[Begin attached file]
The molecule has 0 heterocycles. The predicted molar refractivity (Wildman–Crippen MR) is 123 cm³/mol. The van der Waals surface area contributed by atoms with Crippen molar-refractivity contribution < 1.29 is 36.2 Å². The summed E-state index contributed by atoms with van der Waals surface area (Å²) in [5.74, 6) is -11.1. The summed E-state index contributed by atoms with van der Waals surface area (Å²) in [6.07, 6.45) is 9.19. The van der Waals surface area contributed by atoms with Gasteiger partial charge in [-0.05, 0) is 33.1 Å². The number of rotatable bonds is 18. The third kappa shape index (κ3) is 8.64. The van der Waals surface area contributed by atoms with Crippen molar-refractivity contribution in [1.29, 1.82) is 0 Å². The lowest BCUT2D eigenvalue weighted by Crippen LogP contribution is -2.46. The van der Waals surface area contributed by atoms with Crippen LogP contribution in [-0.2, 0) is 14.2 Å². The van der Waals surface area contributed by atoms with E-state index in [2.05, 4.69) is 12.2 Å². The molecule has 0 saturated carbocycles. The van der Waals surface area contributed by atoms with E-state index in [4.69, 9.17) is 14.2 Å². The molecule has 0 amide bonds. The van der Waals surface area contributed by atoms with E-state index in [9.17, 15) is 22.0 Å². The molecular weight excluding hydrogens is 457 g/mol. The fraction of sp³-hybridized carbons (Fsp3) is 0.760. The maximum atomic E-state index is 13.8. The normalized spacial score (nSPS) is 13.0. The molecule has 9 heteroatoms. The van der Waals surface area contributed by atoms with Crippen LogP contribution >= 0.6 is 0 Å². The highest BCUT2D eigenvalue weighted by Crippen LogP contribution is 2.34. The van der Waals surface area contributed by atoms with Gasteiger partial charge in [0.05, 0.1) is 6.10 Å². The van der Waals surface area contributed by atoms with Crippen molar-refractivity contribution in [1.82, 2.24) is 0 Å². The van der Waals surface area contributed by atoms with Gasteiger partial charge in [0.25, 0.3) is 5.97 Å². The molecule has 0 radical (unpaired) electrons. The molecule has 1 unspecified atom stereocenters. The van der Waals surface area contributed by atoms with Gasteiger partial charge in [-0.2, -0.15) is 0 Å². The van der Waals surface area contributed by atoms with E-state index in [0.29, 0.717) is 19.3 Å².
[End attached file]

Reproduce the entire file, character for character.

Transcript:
The molecule has 0 heterocycles. The predicted molar refractivity (Wildman–Crippen MR) is 123 cm³/mol. The van der Waals surface area contributed by atoms with Crippen molar-refractivity contribution < 1.29 is 36.2 Å². The summed E-state index contributed by atoms with van der Waals surface area (Å²) in [5.74, 6) is -11.1. The summed E-state index contributed by atoms with van der Waals surface area (Å²) in [6.07, 6.45) is 9.19. The van der Waals surface area contributed by atoms with Gasteiger partial charge in [-0.05, 0) is 33.1 Å². The number of rotatable bonds is 18. The third kappa shape index (κ3) is 8.64. The van der Waals surface area contributed by atoms with Crippen molar-refractivity contribution in [1.29, 1.82) is 0 Å². The lowest BCUT2D eigenvalue weighted by Crippen LogP contribution is -2.46. The van der Waals surface area contributed by atoms with Crippen LogP contribution in [-0.2, 0) is 14.2 Å². The van der Waals surface area contributed by atoms with E-state index in [2.05, 4.69) is 12.2 Å². The molecule has 0 saturated carbocycles. The van der Waals surface area contributed by atoms with E-state index in [4.69, 9.17) is 14.2 Å². The molecule has 0 amide bonds. The van der Waals surface area contributed by atoms with E-state index in [9.17, 15) is 22.0 Å². The molecular weight excluding hydrogens is 457 g/mol. The fraction of sp³-hybridized carbons (Fsp3) is 0.760. The maximum atomic E-state index is 13.8. The normalized spacial score (nSPS) is 13.0. The molecule has 9 heteroatoms. The van der Waals surface area contributed by atoms with Crippen LogP contribution >= 0.6 is 0 Å². The highest BCUT2D eigenvalue weighted by Crippen LogP contribution is 2.34. The van der Waals surface area contributed by atoms with Gasteiger partial charge in [0.05, 0.1) is 6.10 Å². The van der Waals surface area contributed by atoms with Crippen molar-refractivity contribution in [1.82, 2.24) is 0 Å². The van der Waals surface area contributed by atoms with Gasteiger partial charge in [0.25, 0.3) is 5.97 Å². The molecule has 0 radical (unpaired) electrons. The molecule has 1 unspecified atom stereocenters. The van der Waals surface area contributed by atoms with Gasteiger partial charge in [-0.2, -0.15) is 0 Å². The van der Waals surface area contributed by atoms with E-state index in [0.29, 0.717) is 19.3 Å².